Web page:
Representative Angela Turner-Ford confirmed she intends to re-introduce the Mississippi Consumer Data Privacy Act (SB 2612) in 2022. The Mississippi legislature opens January 4, 2022.
Lawmakers introduced a number of privacy-related bills in 2021, perhaps most notably Senator Kevin Thomas’ New York Privacy Act. The Senate Consumer Protection Committee voted out the bill in May. It was eventually referred to the Rules Committee in June. The bill will carry over into 2022.
The New York legislature opens January 5, 2022.
In 2021, Senator Joyce Waddell and others introduced the North Carolina Consumer Privacy Act. The bill was referred to the Committee on Rules and Operations of the Senate, where it has remained idle. The bill will carry over into 2022.
The North Carolina legislature opens January 19, 2022.
The Ohio Personal Privacy Act was introduced on July 13, 2021 and referred to the House Government Oversight Committee. From September to December, the Committee held four hearings on the bill but has yet to vote on it. In December, it was reported that the bill had been held back from a Committee vote to allow for further consideration. The bill will carry over into 2022.
In 2021, the Oklahoma legislature considered HB 1602 – the Oklahoma Computer Data Privacy Act – sponsored by Representative Collin Walke. The bill passed the House but did not see movement in the Senate. It will carry over to the 2022 legislative session.
Representative Walke provided us with the following status report on HB 1602:
The Oklahoma Computer Data Privacy Act, HB1602, passed the House 85-11 last session and is awaiting a hearing in the Senate Judiciary Committee. The former Chair of the Judiciary Committee would not hear the bill last session, but we are optimistic the new Chair will. If it passes committee, it would then be voted on by the entire Senate. Upon passing the Senate, it would come back to the House for final approval (which should not be an issue).
As it stands, there are no notable changes to HB1602; however, I do anticipate it being amended to accommodate certain exemptions that were not adequately covered in the original draft.
The proposed amendments will help to pass the bill because it will clean up exemption language that exists in other states.
This bill is unique because it is opt-in, not opt-out. Additionally, it includes a “right to be forgotten.”
In September, Representative Walke pre-filed a second bill – HB 2968.
The Oklahoma legislature will convene on February 7, 2022.
Pennsylvania lawmakers considered HB 1126 in 2021. Lawmakers introduced the bill in April and referred it to the Consumer Affairs Committee where it remained idle. The bill will carry over to 2022.
The Pennsylvania legislature is open year-round with recesses. It is set to reconvene on April 1, 2022.
Last year, the Utah legislature considered SB 200, sponsored by Senator Kirk Cullimore and Representative Brady Brammer. Asked to comment on his plans for 2022, Senator Cullimore stated that “we haven’t decided whether to open the bill yet. We are still meeting with stakeholders to see if it is something we will tackle this year.”
The Utah legislature opens January 18, 2022.
Lawmakers introduced the South Carolina Biometric Data Privacy Act (H3063) in 2021. The bill was referred to the House Committee on Labor, Commerce, and Industry where it remained. The bill will carry over to the 2022 session, which begins on January 11, 2022.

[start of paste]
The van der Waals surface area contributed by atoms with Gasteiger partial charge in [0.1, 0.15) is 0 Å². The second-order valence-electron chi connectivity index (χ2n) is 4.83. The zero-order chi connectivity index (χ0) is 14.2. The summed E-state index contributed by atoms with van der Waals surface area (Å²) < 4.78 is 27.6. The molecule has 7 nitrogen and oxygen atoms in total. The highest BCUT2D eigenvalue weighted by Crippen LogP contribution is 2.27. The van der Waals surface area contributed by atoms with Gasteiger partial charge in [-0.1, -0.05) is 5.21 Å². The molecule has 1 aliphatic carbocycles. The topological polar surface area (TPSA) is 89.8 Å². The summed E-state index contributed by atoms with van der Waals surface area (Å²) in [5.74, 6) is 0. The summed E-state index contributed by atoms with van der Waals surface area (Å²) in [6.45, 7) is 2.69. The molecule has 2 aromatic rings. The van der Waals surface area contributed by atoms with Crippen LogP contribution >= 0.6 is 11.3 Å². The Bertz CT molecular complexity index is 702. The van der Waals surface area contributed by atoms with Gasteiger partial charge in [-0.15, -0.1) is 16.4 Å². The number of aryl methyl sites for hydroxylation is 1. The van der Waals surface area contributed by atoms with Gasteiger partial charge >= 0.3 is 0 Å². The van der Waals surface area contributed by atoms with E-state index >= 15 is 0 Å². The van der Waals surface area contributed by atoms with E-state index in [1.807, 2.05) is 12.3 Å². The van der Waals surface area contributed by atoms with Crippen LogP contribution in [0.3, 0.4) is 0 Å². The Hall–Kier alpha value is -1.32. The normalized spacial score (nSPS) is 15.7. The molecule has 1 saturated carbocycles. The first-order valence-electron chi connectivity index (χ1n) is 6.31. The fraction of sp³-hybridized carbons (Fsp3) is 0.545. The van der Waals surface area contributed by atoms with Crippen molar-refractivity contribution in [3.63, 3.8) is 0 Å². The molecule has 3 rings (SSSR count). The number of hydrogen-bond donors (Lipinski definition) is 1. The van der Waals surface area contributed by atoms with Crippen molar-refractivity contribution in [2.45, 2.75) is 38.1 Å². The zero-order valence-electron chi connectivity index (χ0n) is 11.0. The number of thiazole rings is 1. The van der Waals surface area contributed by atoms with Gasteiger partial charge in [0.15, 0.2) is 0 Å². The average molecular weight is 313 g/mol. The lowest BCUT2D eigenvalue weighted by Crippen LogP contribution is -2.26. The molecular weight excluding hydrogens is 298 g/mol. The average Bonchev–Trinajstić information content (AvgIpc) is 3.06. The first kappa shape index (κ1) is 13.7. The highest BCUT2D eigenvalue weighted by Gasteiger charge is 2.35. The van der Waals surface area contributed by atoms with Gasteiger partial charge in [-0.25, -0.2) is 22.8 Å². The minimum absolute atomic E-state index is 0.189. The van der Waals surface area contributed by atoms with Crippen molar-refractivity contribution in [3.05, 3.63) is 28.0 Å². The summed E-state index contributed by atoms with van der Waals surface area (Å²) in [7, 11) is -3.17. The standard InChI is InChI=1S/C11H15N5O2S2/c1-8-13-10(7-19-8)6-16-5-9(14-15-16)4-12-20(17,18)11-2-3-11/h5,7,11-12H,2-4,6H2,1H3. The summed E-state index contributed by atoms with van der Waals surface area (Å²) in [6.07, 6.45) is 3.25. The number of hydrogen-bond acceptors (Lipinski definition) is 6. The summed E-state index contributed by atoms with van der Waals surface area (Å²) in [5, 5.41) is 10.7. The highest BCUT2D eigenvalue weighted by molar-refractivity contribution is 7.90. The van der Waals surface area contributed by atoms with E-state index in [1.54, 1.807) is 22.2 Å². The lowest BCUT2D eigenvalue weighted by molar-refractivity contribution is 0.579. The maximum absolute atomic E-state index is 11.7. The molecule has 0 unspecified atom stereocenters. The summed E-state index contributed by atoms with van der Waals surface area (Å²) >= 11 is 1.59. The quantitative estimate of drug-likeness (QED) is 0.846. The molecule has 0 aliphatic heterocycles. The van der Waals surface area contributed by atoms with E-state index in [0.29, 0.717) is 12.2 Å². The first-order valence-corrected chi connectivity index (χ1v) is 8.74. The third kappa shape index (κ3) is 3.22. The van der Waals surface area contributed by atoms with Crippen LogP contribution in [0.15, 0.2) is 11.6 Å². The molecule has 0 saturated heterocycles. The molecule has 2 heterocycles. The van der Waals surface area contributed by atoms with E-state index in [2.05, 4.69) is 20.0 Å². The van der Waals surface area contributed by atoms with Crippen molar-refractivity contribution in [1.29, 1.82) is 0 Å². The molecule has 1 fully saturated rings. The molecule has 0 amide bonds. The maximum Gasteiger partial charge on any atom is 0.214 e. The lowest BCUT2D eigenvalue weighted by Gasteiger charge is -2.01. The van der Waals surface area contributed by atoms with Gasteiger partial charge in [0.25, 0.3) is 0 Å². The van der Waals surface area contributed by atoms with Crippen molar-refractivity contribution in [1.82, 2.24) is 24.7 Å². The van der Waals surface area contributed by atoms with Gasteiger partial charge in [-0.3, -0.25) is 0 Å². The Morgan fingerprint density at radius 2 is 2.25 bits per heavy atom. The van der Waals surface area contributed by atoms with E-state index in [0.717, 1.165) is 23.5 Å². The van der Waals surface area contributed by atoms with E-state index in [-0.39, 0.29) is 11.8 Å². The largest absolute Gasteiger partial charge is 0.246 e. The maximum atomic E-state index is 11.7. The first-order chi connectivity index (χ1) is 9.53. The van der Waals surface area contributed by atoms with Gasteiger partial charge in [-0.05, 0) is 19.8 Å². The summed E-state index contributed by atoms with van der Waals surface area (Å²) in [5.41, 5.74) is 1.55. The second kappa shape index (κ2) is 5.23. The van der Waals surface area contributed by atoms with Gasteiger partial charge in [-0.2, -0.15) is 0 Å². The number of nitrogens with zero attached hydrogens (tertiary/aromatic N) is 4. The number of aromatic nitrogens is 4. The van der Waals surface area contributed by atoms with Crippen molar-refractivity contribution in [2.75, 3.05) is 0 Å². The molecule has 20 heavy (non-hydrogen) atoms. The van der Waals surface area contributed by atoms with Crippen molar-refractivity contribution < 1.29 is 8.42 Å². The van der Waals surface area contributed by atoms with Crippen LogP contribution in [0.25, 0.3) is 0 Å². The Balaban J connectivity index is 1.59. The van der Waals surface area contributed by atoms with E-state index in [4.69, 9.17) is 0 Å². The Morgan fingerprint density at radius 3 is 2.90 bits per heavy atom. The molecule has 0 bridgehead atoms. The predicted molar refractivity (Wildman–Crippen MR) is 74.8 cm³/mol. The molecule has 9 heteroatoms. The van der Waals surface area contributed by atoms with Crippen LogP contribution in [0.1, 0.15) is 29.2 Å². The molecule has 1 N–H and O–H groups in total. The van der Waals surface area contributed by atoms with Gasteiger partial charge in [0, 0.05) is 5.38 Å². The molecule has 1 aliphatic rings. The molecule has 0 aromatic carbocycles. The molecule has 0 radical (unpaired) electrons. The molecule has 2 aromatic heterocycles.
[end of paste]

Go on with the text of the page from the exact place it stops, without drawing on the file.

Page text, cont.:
Representative Maida Townsend sponsored H.160 in 2021. Representative Townsend confirmed that the bill will carry over to the 2022 session, which opens on January 4, 2022.
Washington has been at the center of proposed state privacy legislation for the past few years with Senator Reuven Carlyle’s Washington Privacy Act. We reached out to Senator Carlyle and asked for the status of the 2022 Washington Privacy Act but did not receive a response. As of the time of this article, the Washington Privacy Act is not listed among pre-filed bills.
In 2021, Representative Shelley Kloba introduced a competing bill in the House – the People’s Privacy Act. Representative Kloba provided us with the following update on her bill:
My bill HB 1433, the People’s Privacy Act, is undergoing amendment and will be available to be heard in committee once session starts on January 10, 2022.
I have made a few changes to the bill this year, some of which are inspired by Brazil’s LGPD, which took effect in May 2021. I added 2 new rights to those previously granted by my bill:
-the right to refuse consent for any processing of an individual’s data that is not central to the primary transaction, including transfers of personal information to third parties who are not part of the primary transaction
-the right to revoke consent
I model the scope of the bill after the LGPD. The covered entities include all companies anywhere that collect or process data about residents of WA. Generally speaking, companies should respect your rights uniformly and without respect to company size or location.
I change the effective date and give additional time after that for companies to come into compliance. Further changes expand the definition of PII to include location and biometric data.
Previous bills have not been able to get enough votes to get out of the House, so we must consider other approaches. My bill differs from the industry-written bills brought forward in WA and around the country. The standard these bills are setting is low and only provides the barest privacy basics for consumers. For too long, the American people have accepted that the information about their every action on every connected device will be collected, packaged, analyzed, and turned into a product that is then monetized for corporate gain. Consumers and legislators are realizing that it does not have to be this way. Instead, my bill moves toward privacy by design and responds to the need for more robust protections and appropriate avenues for recourse when the consumer’s rights have been violated.
No 2022 Sessions in Montana, Nevada, North Dakota, and Texas
The legislatures in these states meet every other year and will not be in session in 2022.
Alabama, Illinois, Kentucky, Rhode Island, Tennessee, and West Virginia
Illinois lawmakers proposed two bills in 2021 – HB 3910 (Consumer Privacy Act) and HB 2404 (Right to Know Act). Representative Michelle Mussman – the sponsor of the Consumer Privacy Act – reported that she does not plan to move the legislation forward this session.
Finally, we contacted lawmakers in Alabama, Kentucky, Rhode Island, Tennessee, and West Virginia but did not hear back at the time of publication of this article.
In the coming weeks, we will be releasing our 2022 State Privacy Law Tracker and resuming our weekly updates.